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  • Writer's pictureKristin Cooper

American Rescue Plan (ARP) Elementary and Secondary School Emergency Relief

U.S. Department of Education (ED) announced plans to distribute $800 million to help support the needs of students experiencing homelessness under the American Rescue Plan (ARP) Elementary and Secondary School Emergency Relief. These funds are being released in two disbursements – $200 million was released on Monday, April 26, 2021, and an additional $600 million will be released as soon as June 2021. A list of total State allocations is available on ED's website.

The funds awarded under ARP can be used to facilitate the identification, enrollment, retention, and educational success of homeless children and youth, including:

  • Providing wraparound services (which could be provided in collaboration with and/or through contracts with community-based organizations, and could include academic supports, trauma-informed care, social-emotional support, and mental health services)

  • Purchasing needed supplies (e.g., personal protective equipment (PPE), eyeglasses, school supplies, personal care items)

  • Providing access to reliable, high-speed internet for students through the purchase of internet-connected devices/equipment, mobile hotspots, wireless service plans, or installation of Community Wi-Fi Hotspots (e.g., at homeless shelters), especially in underserved communities

  • Paying for short-term, temporary housing (e.g., a few days in a motel) when such emergency housing is the only reasonable option for COVID-safe temporary housing and when necessary to enable the homeless child or youth to attend school and participate fully in school activities (including summer school)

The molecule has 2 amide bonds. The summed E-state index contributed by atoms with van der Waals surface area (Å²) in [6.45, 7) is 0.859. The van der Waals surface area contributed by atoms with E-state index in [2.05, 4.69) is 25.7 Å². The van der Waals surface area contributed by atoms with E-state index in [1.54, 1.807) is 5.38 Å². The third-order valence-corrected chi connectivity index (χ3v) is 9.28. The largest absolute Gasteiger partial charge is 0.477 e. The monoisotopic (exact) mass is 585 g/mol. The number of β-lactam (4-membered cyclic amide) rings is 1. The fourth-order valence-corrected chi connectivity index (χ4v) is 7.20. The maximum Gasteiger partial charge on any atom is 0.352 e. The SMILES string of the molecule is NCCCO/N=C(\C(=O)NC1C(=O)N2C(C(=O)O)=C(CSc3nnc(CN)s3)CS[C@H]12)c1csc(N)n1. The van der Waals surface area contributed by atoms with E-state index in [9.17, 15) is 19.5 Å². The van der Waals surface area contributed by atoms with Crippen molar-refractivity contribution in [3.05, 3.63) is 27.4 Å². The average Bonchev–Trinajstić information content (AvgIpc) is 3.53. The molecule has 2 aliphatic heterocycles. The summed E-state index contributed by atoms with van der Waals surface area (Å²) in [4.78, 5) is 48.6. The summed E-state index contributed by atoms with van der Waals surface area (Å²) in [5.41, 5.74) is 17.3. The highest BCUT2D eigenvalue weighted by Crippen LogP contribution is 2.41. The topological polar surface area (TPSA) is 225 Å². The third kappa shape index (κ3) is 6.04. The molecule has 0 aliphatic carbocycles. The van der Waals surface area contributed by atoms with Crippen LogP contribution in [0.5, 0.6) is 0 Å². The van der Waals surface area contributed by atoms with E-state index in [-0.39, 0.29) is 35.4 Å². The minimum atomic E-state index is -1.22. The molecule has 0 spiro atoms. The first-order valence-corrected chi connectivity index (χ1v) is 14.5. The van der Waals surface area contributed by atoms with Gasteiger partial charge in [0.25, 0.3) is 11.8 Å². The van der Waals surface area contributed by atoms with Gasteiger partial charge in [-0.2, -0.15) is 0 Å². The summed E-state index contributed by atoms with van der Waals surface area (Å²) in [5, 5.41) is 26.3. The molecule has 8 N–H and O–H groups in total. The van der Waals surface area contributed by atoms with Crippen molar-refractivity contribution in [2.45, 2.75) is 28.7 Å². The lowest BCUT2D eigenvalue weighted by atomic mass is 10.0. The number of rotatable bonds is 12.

Additionally, these funds can be used for community-based organizations that are well-positioned to identify youth from historically underserved populations, including rural children and youth, Tribal children and youth, students of color, children and youth with disabilities, English learners, LGBTQ+ youth, and pregnant, parenting, or caregiving students, to educationally related supports and services.

These funds are being released to States, which can use up to 25% of the funds for state-level planning and activities. States must distribute the remaining 75% of the funds local education agencies (LEAs) for local needs. HUD encourages Continuums of Care (CoCs) and Emergency Solutions Grants (ESG) providers to reach out to States and LEAs in your area to collaborate on assisting children and youth who are experiencing homelessness, including sharing data from Homeless Management Information Systems (HMIS); making connections between families in the homeless response system and LEAS; and considering connections between the LEA and your local Coordinated Entry System

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